+       hash[key]+=weight
+
 data_path=os.path.join(os.path.dirname(
                        os.path.abspath(__file__)),
-regenerate=False
+regenerate=True

Interactive add

git add and git reset can be used to stage/unstage a whole file, but you can use interactive mode to stage by hunk, choosing yes or no for each hunk.

git add -p myfile.py
+import matplotlib
+import numpy as np
#Stage this hunk [y,n,a,d,/,j,J,g,e,?]?

GitHub pages

Yaml Frontmatter

GitHub will publish repositories containing markdown as web pages, automatically.

You'll need to add this content:

   ---
   ---

A pair of lines with three dashes, to the top of each markdown file. This is how GitHub knows which markdown files to make into web pages. Here's why for the curious.

In [13]:
%%writefile index.md
---
title: Github Pages Example
---
Mountains and Lakes in the UK
===================

Engerland is not very mountainous.
But has some tall hills, and maybe a mountain or two depending on your definition.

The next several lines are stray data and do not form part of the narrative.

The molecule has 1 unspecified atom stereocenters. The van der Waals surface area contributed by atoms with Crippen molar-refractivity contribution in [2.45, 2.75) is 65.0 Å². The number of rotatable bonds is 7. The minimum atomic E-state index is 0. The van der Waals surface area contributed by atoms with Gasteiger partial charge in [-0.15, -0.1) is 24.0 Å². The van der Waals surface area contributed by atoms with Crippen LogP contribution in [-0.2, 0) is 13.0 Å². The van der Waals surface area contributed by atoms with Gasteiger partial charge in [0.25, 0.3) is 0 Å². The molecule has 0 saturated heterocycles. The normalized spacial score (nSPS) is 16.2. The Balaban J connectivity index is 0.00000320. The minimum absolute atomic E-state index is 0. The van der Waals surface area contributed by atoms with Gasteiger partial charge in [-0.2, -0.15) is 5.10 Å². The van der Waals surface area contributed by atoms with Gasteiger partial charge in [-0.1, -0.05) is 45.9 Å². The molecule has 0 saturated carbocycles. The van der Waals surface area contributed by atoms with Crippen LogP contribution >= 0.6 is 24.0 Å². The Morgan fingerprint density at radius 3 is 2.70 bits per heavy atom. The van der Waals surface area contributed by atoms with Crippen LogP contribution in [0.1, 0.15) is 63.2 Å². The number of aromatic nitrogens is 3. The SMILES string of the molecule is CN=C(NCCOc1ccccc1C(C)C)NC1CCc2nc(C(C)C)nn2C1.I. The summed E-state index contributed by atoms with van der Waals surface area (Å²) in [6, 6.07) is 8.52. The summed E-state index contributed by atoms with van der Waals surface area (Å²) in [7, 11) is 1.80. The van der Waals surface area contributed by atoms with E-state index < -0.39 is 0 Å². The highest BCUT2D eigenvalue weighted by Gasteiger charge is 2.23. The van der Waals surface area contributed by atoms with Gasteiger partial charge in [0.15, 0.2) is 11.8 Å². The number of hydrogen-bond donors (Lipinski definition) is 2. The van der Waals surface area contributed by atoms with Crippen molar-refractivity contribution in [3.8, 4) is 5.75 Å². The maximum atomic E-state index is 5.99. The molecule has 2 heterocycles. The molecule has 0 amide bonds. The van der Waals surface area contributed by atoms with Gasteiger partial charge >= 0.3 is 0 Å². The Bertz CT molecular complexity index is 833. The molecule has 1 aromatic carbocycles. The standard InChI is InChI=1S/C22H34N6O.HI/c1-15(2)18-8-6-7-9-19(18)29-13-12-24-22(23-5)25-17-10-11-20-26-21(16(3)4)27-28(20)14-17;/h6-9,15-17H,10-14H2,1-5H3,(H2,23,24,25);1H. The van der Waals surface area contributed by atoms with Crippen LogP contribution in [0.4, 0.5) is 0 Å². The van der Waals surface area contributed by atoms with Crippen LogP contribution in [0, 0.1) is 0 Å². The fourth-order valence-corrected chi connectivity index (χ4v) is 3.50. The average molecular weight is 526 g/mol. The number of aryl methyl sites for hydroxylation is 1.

Overwriting index.md
In [14]:
%%bash
git commit -am "Add github pages YAML frontmatter"
[master 6aca2a7] Add github pages YAML frontmatter
 1 file changed, 7 insertions(+), 4 deletions(-)

The gh-pages branch

GitHub creates github pages when you use a special named branch.

This is best used to create documentation for a program you write, but you can use it for anything.

In [15]:
os.chdir(working_dir)
In [16]:
%%bash

git checkout -b gh-pages
git push -uf origin gh-pages
Branch 'gh-pages' set up to track remote branch 'gh-pages' from 'origin'.
Switched to a new branch 'gh-pages'
To https://github.com/alan-turing-institute/github-example.git
 + 7663bfb...6aca2a7 gh-pages -> gh-pages (forced update)

The first time you do this, GitHub takes a few minutes to generate your pages.

The website will appear at http://username.github.io/repositoryname, for example:

http://UCL.github.io/github-example/

UCL layout for GitHub pages

You can use GitHub pages to make HTML layouts, here's an example of how to do it, and how it looks. We won't go into the detail of this now, but after the class, you might want to try this.